The National Reading Panel researched the essential components of reading in 2000 and came up with a list of five:
All of these are important parts of the reading process and each one influences the other.
Even though we know that reading fluency is important though, it seems to be the one component of reading that sometimes gets overlooked.
What is reading fluency?
Fluency is not simply the ability to read something quickly. Fluency means that a reader is able to read a text accurately, at an appropriate rate, while using phrasing and expression.
In upper elementary, text complexity dramatically increases from lower primary grades and students are regularly asked to read to learn. This means that for many kids, fluency can get bogged down, leading to comprehension difficulties.
Part of the difficulties upper elementary struggling readers face is that they haven’t yet developed automaticity in their reading. They struggle to piece together words, and phrases to make meaning. They spend so much time trying to decode, comprehension is lost and reading becomes a chore that they try to avoid.
Helping struggling readers is a complex issue that takes a multi-faceted instructional approach. Increasing fluency, however, is one of the pieces of this puzzle.
There are a number of ways to increase fluency in the upper elementary classroom:
- Audio-assisted reading
- Choral reading or paired oral reading
- Progress monitoring
- Repeated reading
While all of these fluency methods can be effective, repeated readings were found by the National Reading Panel to be the most effective way to increase fluency!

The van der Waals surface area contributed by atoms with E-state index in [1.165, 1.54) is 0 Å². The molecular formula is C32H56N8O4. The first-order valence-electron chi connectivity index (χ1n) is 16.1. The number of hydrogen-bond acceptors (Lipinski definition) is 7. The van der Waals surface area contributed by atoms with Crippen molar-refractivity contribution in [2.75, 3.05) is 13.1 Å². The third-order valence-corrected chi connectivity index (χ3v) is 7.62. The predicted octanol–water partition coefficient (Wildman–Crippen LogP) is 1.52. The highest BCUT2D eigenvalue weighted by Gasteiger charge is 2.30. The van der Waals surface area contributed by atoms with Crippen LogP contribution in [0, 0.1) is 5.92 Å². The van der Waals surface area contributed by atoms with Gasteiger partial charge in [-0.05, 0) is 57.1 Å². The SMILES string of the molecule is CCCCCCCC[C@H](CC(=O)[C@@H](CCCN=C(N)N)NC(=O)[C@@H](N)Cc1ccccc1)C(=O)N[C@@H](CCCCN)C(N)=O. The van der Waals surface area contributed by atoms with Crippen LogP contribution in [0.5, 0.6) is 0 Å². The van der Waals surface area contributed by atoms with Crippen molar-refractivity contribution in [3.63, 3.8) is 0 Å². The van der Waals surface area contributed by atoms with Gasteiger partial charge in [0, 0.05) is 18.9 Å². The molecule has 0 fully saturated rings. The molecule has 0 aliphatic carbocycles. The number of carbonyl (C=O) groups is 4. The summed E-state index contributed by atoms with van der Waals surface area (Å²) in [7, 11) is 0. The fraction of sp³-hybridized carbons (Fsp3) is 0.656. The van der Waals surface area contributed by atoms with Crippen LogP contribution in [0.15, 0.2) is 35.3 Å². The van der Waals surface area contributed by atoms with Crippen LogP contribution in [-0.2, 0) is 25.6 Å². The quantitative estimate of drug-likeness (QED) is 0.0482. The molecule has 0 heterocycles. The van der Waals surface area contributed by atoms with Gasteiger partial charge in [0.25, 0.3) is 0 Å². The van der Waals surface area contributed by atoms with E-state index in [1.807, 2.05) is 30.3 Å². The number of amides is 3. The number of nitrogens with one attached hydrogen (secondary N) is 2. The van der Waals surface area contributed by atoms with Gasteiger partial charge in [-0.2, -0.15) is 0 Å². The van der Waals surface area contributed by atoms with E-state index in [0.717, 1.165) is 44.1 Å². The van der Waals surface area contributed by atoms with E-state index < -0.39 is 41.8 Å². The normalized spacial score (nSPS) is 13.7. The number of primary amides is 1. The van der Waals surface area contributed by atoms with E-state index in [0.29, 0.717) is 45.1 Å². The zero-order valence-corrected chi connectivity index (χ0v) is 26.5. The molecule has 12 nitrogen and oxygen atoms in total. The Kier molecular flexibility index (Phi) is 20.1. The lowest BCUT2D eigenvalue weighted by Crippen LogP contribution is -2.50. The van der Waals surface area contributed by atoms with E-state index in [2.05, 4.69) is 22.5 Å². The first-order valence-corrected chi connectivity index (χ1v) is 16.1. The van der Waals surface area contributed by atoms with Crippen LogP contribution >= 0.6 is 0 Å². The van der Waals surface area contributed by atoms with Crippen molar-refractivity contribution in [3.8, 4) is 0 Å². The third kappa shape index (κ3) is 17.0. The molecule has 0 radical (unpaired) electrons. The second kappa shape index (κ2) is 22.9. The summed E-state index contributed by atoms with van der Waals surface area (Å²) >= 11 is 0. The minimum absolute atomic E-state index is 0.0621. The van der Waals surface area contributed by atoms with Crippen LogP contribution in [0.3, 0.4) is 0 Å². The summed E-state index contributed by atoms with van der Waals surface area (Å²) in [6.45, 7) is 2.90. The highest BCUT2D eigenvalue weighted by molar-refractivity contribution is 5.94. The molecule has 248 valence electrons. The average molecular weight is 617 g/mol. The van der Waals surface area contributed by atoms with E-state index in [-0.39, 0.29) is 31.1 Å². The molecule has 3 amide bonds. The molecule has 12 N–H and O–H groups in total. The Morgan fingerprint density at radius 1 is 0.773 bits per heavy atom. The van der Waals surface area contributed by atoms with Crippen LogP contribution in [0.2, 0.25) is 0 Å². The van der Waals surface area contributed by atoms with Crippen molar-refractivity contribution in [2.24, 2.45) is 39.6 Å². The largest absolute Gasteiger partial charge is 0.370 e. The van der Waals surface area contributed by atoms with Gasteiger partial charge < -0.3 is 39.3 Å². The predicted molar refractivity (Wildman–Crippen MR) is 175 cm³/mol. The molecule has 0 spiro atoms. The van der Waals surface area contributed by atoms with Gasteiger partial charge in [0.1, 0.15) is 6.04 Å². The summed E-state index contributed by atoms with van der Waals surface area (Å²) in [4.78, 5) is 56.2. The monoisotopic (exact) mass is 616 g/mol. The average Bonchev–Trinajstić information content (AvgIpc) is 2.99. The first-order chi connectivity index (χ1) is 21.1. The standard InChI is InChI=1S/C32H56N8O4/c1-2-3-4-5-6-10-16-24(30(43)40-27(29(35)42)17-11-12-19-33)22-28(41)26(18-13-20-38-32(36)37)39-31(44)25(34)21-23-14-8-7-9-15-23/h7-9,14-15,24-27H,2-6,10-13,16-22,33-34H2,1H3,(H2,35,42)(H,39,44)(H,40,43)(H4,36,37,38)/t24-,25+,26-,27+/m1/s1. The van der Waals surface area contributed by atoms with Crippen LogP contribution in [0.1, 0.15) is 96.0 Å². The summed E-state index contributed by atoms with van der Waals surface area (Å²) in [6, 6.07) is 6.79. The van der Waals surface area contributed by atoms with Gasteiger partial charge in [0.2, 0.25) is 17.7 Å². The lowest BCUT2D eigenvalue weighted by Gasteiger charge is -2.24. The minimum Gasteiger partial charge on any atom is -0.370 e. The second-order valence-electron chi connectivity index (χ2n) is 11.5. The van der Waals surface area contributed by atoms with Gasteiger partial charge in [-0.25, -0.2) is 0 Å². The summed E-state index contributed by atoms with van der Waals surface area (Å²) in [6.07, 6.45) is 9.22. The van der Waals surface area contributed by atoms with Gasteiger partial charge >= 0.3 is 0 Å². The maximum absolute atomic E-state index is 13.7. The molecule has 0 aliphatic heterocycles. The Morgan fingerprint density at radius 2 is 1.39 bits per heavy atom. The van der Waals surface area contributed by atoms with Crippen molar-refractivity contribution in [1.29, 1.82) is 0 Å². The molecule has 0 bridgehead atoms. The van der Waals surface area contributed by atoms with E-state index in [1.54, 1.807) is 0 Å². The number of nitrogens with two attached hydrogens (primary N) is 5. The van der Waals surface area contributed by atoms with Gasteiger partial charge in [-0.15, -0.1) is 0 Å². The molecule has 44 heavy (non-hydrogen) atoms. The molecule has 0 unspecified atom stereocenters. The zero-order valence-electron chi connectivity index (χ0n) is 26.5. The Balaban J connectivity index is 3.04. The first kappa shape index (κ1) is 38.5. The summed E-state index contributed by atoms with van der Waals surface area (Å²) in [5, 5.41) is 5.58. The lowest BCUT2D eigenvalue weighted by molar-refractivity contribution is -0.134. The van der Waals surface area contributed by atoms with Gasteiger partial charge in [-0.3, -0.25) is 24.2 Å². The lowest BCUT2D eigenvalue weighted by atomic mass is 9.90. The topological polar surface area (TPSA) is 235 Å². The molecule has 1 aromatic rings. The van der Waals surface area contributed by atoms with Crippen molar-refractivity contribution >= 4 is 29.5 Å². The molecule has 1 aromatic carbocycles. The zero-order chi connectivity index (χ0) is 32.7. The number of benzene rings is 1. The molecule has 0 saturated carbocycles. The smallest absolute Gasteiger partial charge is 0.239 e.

The beauty of repeated readings is that researchers have shown that they increase fluency, accuracy, as well as comprehension. Even better, the benefits carry over to unpracticed tasks!!! (Tyler & Chard, 2000)
When you think about it, repeated readings just make sense. It’s like a musician practicing a piece over and over again until it’s perfect. Or like a basketball player shooting free throws again and again.
My very favorite way to have students do repeated readings is by incorporating reader’s theater into the reading program.
When you add reader’s theater to your reading block, you not only are giving kids repeated reading practice for a genuine purpose, but you are helping to build their confidence in themselves as readers. Using reader’s theater is truly motivating for most readers! It’s a great way to engage kids and to help them see reading as a fun activity.
Using reader’s theater for fluency practice encourages kids to practice a set of text over and over again, to gain not only speed but proper phrasing and expression.
Reader’s theater encourages kids to build automaticity for their lines… and possibly for other lines in the script since (hopefully), they are reading along with their eyes when classmates are saying their own lines each time.
So, struggling readers, as well as good readers, benefit from working on reading fluency organically while practicing and performing a reader’s theater script.
I’ll be posting another article soon about how to organize a reader’s theater in the classroom!
Want to read more about Reader’s Theater? I wrote another post about 5 Reasons You Should Be Using Reader’s Theater in the Classroom if you’d like to read it.
If you’ve ever searched for reader’s theater scripts that are highly engaging for upper elementary students, you’ll know that sometimes, they can be hard to find.
You can make up your own, of course, but if you’d like a ready-made script, I do have several for 3rd – 6th grades that I’ve created:
- I Wanna Be a Rock Star
- Solar System
- Weather Play
- Adaptations Around the World
- Dude, Where’s My Rock? (Weathering, Erosion, and Deposition Play
- Force and Motion at the Amusement Park
You can definitely use these for fluency practice, to incorporate science into reading, or to use as a whole school or parent performance if you’d like. Each script is kid-approved (lots of humor) and comes with very complete teacher notes!
Thanks so much for stopping by!